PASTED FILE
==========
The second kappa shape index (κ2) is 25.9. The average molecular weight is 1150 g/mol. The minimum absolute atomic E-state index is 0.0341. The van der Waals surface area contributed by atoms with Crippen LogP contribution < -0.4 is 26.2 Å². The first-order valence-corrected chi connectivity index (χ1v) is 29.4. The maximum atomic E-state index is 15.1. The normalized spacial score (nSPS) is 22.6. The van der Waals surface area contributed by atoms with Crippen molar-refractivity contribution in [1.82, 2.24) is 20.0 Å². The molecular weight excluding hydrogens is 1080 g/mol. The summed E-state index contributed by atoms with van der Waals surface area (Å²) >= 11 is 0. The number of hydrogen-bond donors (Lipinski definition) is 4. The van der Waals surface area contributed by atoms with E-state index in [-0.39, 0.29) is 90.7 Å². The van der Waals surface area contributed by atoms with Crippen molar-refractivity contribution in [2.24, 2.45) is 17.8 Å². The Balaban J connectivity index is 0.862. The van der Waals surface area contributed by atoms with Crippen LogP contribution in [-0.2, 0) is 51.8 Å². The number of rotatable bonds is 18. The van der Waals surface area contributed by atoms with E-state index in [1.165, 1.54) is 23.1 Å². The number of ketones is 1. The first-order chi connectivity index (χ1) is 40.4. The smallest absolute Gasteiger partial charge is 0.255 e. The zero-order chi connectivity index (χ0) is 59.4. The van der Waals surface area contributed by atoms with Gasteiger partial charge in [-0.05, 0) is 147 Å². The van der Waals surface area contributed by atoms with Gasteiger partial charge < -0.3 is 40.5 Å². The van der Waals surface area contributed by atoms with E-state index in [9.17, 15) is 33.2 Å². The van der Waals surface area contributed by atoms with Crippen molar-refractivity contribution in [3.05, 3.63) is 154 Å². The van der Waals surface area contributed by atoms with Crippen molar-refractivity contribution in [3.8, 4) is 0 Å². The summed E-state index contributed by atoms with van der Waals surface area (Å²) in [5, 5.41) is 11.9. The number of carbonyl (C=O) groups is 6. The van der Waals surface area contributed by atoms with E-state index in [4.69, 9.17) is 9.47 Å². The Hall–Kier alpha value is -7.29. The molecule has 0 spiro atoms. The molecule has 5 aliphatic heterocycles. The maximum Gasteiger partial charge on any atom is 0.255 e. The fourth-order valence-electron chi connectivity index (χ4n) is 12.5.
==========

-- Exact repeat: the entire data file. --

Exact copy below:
The second kappa shape index (κ2) is 25.9. The average molecular weight is 1150 g/mol. The minimum absolute atomic E-state index is 0.0341. The van der Waals surface area contributed by atoms with Crippen LogP contribution < -0.4 is 26.2 Å². The first-order valence-corrected chi connectivity index (χ1v) is 29.4. The maximum atomic E-state index is 15.1. The normalized spacial score (nSPS) is 22.6. The van der Waals surface area contributed by atoms with Crippen molar-refractivity contribution in [1.82, 2.24) is 20.0 Å². The molecular weight excluding hydrogens is 1080 g/mol. The summed E-state index contributed by atoms with van der Waals surface area (Å²) >= 11 is 0. The number of hydrogen-bond donors (Lipinski definition) is 4. The van der Waals surface area contributed by atoms with E-state index in [-0.39, 0.29) is 90.7 Å². The van der Waals surface area contributed by atoms with Crippen molar-refractivity contribution in [2.24, 2.45) is 17.8 Å². The Balaban J connectivity index is 0.862. The van der Waals surface area contributed by atoms with Crippen LogP contribution in [-0.2, 0) is 51.8 Å². The number of rotatable bonds is 18. The van der Waals surface area contributed by atoms with E-state index in [1.165, 1.54) is 23.1 Å². The number of ketones is 1. The first-order chi connectivity index (χ1) is 40.4. The smallest absolute Gasteiger partial charge is 0.255 e. The zero-order chi connectivity index (χ0) is 59.4. The van der Waals surface area contributed by atoms with Gasteiger partial charge in [-0.05, 0) is 147 Å². The van der Waals surface area contributed by atoms with Gasteiger partial charge < -0.3 is 40.5 Å². The van der Waals surface area contributed by atoms with E-state index in [9.17, 15) is 33.2 Å². The van der Waals surface area contributed by atoms with Crippen molar-refractivity contribution in [3.05, 3.63) is 154 Å². The van der Waals surface area contributed by atoms with Crippen molar-refractivity contribution in [3.8, 4) is 0 Å². The summed E-state index contributed by atoms with van der Waals surface area (Å²) in [5, 5.41) is 11.9. The number of carbonyl (C=O) groups is 6. The van der Waals surface area contributed by atoms with E-state index in [4.69, 9.17) is 9.47 Å². The Hall–Kier alpha value is -7.29. The molecule has 0 spiro atoms. The molecule has 5 aliphatic heterocycles. The maximum Gasteiger partial charge on any atom is 0.255 e. The fourth-order valence-electron chi connectivity index (χ4n) is 12.5.